The Dutch government has withdrawn a bill that would have broken up the country’s sole casino chain, the state-owned Holland Casino, and sold its properties off in chunks to the highest bidder.
The privatization plan has been eight years in the making and was approved by the House two years ago. But the Casino Gaming Modernization Bill has been mothballed by Justice Minister Sander Dekker following opposition from factions within the Senate, who are concerned about the “rapidly changing” gambling landscape in the Netherlands.
In February, the Dutch parliament legalized online gaming, finally passing a sweeping reform bill that will modernize the country’s creaking, 50-year-old gaming laws and bring them in line with EU open-market regulations.
Suddenly, some 300 online gaming operators who have expressed an interest in licensing are knocking on the door, eager to attract the estimated 1.5 million Dutch adults who currently gamble online illegally because there is no alternative option.
Research by Holland Casino itself points to a licensed market that could be worth over €1 billion ($1.12 billion) per year.
But the suggestion these reforms have occurred “rapidly” isn’t quite true. The remote gaming bill has been rattling around the legislature for almost as long as the casino privatization bill, since 2013, which should have allowed the upper chambers plenty of time to digest its contents.
Under the privatization plan, ten of Holland Casino’s 14 properties were to be sold collectively and would retain the Holland Casino brand, while the remaining four would have been sold separately. Meanwhile, two new licenses would be offered for two new casinos via a competitive bidding process.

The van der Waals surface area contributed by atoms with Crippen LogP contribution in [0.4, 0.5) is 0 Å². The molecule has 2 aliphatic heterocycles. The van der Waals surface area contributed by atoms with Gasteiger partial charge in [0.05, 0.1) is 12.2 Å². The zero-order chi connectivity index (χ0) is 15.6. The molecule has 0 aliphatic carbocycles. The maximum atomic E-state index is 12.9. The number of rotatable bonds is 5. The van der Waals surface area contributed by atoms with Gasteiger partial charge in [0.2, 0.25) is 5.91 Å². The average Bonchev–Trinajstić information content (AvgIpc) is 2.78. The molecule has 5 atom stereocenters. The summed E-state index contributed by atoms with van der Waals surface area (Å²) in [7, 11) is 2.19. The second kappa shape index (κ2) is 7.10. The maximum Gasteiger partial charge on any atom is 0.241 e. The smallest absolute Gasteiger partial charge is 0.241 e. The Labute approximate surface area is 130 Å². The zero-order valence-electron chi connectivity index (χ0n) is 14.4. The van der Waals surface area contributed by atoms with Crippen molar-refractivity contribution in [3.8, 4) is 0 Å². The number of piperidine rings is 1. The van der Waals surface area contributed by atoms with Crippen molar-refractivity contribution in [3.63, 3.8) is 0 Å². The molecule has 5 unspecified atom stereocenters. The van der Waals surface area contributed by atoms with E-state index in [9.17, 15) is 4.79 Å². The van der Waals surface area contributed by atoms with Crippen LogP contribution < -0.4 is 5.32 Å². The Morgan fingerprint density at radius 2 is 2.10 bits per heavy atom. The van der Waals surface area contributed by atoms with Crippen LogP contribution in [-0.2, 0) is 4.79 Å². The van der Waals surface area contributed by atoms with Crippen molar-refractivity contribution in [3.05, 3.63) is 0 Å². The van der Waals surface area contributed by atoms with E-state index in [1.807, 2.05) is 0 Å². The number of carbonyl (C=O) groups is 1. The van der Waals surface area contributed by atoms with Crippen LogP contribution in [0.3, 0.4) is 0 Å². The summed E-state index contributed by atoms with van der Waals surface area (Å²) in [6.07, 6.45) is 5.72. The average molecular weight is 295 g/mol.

While Dekker could not rule out a future government revisiting privatization, there will be no free casino market under the current administration’s term of office, which expires in March 2021.
According to the AD.nl, the Senate attaches great importance to the to the state monopoly’s role in minimizing problem gambling and fears a free market would generate an increase in addiction.
Dutch unions have also been instrumental in opposing privatization, arguing that it would reduce the quality of working conditions for casino staff and increase money-laundering.
Tabled for Good?
One industry insider told Gambling Insider Monday that the plan may never resurface. Privatization was first mooted when Holland Casino was operating at a loss and costing the government money, in the wake of the financial downturn of 2008.
Now that the company is back in the black, as far as the Senate is concerned there is little need to open its casinos up to the free market and sell them for profit.
“Gaming in Holland” conference founder Willem van Oort said the general climate is one where “political control of the gambling industry is higher on the agenda [than free market economics].”
Far from preparing to be chopped up into little pieces and sold off, Holland Casino is readying itself to enter the soon-to-be-established Dutch online gaming market. The company has had a deal in place with Playtech since 2014 in preparation for the launch.
The first licenses are expected to be awarded in the middle of next year.
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